“That was a more difficult start to my first full grand prix weekend than I’d have liked,” said Marcus Ericsson. “Hopefully that means we’ve got all the problems out of the way on day one.”
“This morning it was an electrical issue with the engine that meant I only did one lap – out on the main straight the power suddenly dropped but I was still able to get the car back to the pits and when we had a look at it we found it was an electrical problem so that was fixed over lunch.
“In the afternoon we were back out at the start of FP2 but this time, when I [pitted], there was a hydraulics leak.”
Caterham replaced the Energy Store and control electrics for the MGU-K on Ericsson’s car.
Team mate Kamui Kobayashi endured a similarly disappointing day.
“The problem on my car was to do with the fuel system – it was fine on the installation lap but when I boxed we had a small fire under the engine cover which came from a fuel system leak.
“The fire was out immediately but when we’d found the problem we knew it couldn’t be fixed in time to run in FP2 so made the decision to remove the power unit so we could fix the issue and aim to run properly tomorrow.”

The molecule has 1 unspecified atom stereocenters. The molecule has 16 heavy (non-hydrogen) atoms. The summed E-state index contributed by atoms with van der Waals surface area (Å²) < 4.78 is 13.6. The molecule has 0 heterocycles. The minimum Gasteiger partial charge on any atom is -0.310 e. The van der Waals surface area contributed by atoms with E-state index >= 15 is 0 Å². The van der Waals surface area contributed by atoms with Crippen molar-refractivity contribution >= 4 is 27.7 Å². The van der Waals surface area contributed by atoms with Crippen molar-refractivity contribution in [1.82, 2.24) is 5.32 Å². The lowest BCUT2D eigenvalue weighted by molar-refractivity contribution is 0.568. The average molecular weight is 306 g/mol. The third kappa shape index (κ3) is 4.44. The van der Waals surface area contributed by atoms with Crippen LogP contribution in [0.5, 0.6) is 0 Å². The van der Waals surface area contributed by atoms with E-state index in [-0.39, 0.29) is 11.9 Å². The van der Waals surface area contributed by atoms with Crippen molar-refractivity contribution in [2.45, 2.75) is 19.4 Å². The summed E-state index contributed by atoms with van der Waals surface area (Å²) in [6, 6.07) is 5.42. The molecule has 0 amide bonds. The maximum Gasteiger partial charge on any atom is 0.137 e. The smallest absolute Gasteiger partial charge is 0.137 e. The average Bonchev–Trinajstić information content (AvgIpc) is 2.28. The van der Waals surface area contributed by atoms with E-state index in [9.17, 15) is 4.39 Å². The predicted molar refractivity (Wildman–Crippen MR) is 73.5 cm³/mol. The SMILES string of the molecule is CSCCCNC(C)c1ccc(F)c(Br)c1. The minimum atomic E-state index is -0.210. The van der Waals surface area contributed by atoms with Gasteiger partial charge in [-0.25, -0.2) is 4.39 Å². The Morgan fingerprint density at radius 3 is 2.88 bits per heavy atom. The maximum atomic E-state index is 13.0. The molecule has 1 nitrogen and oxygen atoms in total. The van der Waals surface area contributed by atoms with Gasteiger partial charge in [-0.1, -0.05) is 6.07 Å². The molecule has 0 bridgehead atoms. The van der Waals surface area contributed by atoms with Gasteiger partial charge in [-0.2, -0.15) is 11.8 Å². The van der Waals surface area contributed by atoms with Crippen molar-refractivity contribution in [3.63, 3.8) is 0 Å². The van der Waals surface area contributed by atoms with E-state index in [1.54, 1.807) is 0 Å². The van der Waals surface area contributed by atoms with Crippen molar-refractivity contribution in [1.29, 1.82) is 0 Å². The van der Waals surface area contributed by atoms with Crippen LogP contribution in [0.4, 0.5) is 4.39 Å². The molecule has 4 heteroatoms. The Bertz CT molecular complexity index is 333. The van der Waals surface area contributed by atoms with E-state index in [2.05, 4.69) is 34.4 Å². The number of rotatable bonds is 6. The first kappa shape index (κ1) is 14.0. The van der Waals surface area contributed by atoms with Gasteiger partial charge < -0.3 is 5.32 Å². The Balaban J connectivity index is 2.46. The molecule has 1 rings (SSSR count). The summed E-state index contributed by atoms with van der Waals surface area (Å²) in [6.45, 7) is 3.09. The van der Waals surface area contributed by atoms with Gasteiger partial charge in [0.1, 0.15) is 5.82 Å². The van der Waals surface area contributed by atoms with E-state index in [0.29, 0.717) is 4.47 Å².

The team’s troubles came as something of a surprise as they completed more mileage than any of their fellow Renault power users during pre-season testing.
“One lap in both practice sessions is obviously not a good way to start the season, particularly after our reliability had been good in the Bahrain tests,” Kobayashi added, “but we know what the problems are on side and we’re all working very hard to fix them for tomorrow.”
2014 Australian Grand Prix
- The FIA’s verdict rejecting Red Bull’s appeal in full
- Red Bull’s own measurements showed Ricciardo’s car was illegal – FIA
- Red Bull lose appeal against Ricciardo’s Australian Grand Prix disqualification
- How much slower were the 2014 cars in Australia?
- Magnussen wins Driver of the Weekend vote on debut
Image © Caterham/LAT